A lot of writers will tell you that you should only wrap up your day’s work when you know what you need to write next. It’s fitting then, that I left a few odd bits to be enjoyed (or revisited) if life takes a detour in this direction again. (It already has so twice before, remember.)

Switzerland will have it’s own dynamic – certainly much different from Leicester and Milan. It will also require us to begin looking beyond our stay there. What job opportunities lie at the end of our four-month Neuchâtel stint? In what country? Will I be able to keep writing?

We’ll see. For now, we listen. Easter is upon us – and that is a time for hope.

Cinque Terre - some rays of light at sunset on a stormy day

Cinque Terre – some rays of light at sunset on a stormy day



workspace |noun| a space in which to work

Da Vinci said an artist’s studio should be a small space. Small rooms discipline the mind; large ones distract it, he said. What, oh what, would Leo say of our Digital Age where the internet makes artists studios potentially boundless? I guess it doesn’t matter – everyone knows he was full of crap anyway.

Every writer seems to have an opinion on the matter. Raymond Carver retracted an earlier statement in which he said where you live doesn’t affect your writing. Martin Amis recently said a writer should be able to write from inside a Tupperware. (OK, what he actually said was “It doesn’t matter where you are. The room where you write is a hermetically sealed world. It doesn’t really interact with what’s out there.”) Although my sass-bone is tickled by Leo’s inability to retort, I am significantly more subdued when it comes to Martin Amis. After all, he’s an accomplished writer – I’m a nobody. I suspect he could obliterate me from the face of the literary planet with the thought of a sneeze and Carver isn’t around to defend me anymore.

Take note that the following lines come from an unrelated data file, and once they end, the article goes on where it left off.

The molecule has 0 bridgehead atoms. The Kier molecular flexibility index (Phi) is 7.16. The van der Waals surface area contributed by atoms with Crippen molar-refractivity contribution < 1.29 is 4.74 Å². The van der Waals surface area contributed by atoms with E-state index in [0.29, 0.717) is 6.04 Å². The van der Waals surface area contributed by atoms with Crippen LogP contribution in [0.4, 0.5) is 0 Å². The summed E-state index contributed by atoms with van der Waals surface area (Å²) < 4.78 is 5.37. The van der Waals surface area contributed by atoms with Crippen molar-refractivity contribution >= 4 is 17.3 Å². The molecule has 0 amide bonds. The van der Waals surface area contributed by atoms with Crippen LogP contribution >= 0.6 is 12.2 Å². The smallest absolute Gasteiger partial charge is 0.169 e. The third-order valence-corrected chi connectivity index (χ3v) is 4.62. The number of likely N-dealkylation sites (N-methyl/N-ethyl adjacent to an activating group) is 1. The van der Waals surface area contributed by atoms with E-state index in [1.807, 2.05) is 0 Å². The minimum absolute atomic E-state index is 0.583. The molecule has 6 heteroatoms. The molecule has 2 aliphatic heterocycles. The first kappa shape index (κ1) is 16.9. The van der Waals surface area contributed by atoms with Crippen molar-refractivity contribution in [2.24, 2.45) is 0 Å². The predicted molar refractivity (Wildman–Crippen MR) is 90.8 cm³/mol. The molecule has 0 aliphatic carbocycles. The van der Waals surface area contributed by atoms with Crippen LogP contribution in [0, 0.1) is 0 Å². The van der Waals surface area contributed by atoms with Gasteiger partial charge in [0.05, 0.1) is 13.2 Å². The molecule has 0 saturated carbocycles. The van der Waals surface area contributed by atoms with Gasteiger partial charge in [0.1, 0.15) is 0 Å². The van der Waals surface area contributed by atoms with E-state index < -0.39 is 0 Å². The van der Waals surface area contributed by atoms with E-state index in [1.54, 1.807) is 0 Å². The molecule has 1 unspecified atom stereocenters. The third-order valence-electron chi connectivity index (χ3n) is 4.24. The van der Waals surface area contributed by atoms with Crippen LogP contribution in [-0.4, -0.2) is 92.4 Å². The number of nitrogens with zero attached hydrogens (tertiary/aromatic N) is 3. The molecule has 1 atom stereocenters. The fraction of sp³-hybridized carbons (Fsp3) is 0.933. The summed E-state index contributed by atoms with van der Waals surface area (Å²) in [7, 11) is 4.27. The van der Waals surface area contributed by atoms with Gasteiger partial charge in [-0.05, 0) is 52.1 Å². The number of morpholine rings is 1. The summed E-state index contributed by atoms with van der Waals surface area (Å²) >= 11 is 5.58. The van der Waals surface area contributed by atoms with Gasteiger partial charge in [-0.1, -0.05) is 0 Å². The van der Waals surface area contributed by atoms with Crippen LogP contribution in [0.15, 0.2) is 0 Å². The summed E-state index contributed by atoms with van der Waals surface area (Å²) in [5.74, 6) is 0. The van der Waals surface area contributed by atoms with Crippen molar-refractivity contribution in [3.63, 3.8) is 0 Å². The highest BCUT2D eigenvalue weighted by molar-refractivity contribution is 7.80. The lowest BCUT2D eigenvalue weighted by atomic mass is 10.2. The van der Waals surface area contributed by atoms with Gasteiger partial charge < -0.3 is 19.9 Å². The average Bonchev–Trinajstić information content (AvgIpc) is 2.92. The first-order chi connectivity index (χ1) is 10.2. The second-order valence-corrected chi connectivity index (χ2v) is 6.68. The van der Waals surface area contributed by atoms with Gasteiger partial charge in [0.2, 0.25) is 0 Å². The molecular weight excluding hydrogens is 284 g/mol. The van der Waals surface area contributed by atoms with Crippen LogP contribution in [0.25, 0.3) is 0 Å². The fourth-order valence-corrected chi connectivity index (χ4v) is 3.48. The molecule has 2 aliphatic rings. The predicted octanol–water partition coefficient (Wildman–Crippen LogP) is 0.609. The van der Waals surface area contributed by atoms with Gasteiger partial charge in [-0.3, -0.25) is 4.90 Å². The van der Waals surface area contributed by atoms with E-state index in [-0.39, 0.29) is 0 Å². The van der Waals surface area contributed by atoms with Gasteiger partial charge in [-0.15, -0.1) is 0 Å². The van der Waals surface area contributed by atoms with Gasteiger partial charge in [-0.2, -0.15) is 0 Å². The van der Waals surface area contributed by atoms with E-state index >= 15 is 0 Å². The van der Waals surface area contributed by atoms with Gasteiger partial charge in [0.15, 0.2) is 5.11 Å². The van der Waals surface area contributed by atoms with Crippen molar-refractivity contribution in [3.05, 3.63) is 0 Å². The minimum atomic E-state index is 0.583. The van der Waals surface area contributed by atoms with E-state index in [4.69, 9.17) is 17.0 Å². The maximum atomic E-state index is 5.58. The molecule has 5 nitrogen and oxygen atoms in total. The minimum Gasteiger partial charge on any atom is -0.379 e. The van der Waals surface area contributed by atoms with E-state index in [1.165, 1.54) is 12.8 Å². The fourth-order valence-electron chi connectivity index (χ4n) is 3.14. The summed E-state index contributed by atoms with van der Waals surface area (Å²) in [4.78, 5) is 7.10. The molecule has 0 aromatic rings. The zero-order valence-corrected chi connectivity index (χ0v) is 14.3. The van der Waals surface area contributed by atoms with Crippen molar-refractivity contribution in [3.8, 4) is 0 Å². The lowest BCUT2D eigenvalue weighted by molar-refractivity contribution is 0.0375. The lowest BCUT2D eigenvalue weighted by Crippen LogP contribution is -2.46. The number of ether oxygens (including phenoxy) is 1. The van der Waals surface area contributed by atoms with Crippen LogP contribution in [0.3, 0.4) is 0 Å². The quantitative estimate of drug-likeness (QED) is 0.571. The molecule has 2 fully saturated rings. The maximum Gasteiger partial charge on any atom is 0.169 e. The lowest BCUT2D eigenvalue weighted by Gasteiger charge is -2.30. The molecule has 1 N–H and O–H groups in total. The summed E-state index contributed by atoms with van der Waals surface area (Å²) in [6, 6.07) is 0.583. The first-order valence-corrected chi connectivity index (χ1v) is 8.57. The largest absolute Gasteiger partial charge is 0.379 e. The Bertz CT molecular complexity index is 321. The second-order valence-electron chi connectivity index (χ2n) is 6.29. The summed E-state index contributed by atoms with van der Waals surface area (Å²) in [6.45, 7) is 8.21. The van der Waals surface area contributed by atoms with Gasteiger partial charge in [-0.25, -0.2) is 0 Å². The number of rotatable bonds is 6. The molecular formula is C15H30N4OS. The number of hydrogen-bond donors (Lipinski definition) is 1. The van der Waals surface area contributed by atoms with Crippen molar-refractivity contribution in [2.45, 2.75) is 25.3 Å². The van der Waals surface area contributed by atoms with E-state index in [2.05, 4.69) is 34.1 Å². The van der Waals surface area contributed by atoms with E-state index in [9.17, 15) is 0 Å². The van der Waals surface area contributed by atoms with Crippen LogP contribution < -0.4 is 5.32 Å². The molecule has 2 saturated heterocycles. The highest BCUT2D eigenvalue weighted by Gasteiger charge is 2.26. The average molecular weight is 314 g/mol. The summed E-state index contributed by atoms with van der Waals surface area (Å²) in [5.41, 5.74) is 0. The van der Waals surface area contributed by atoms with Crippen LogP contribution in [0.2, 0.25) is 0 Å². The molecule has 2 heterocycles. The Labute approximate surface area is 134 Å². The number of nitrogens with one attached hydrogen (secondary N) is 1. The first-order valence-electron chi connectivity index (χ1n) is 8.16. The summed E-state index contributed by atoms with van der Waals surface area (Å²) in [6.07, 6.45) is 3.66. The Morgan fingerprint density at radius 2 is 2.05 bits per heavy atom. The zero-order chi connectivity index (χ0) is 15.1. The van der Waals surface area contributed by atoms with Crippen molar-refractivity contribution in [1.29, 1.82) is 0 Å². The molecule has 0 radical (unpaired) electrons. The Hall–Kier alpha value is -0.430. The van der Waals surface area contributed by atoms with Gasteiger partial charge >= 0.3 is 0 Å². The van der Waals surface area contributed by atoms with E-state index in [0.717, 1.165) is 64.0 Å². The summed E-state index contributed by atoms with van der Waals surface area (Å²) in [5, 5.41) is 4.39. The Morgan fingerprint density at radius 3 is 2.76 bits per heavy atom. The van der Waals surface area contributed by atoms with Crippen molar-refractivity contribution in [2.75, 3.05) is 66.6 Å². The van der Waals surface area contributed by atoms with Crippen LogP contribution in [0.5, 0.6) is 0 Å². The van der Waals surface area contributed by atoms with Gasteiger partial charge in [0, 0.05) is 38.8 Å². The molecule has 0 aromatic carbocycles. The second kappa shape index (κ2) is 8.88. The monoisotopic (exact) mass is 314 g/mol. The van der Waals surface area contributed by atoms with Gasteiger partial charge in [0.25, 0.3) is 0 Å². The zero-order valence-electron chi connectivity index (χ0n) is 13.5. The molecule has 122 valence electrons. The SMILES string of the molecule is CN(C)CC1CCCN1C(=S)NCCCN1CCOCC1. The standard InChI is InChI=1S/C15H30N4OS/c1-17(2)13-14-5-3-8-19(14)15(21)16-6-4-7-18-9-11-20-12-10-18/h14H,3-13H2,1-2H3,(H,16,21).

In any case, my current obsession with artistic workspaces is all Annie Liebovitz’s fault. A few years ago, I saw an exhibit of hers at London’s Hamilton Gallery called “Pilgrimage” in which she photographed artistic workspaces (or props) of the likes of Emily Dickinson, Martha Graham and Georgia O’Keefe. (I recall this day with reluctance. It was also the day I was accosted mid-Mayfair by a choir of dead turkeys. It was Christmas and it was all deeply wounding.) Anyway, the photographs completely reeled me in. I realized that, even before falling into bed with writing, I had always been attracted to spaces of artistic creation. Magnetically. So now that the Writing Times have dawned for me, the search for my own creative workspace feels a little like – well – mattress shopping.

What do we look for in our artistic workspaces – those delivery rooms of our personal art? Clearly, the answer is just that – personal. Given my itinerant dynamic this year, I don’t get to inhabit my workspaces for long, which is too bad because the Design Library here in Milan has certainly grown on me. Instead, I’ve heavily invested in my portable spaces – my notebooks, my detachable mood walls, my virtual creative spaces (Facebook, Pintrest, this blog). And, rather than being planned and selected, I get the feeling that creative workspaces accumulate around us much in the same way fossils are formed. But, then again, what do I know – I’m full of crap too.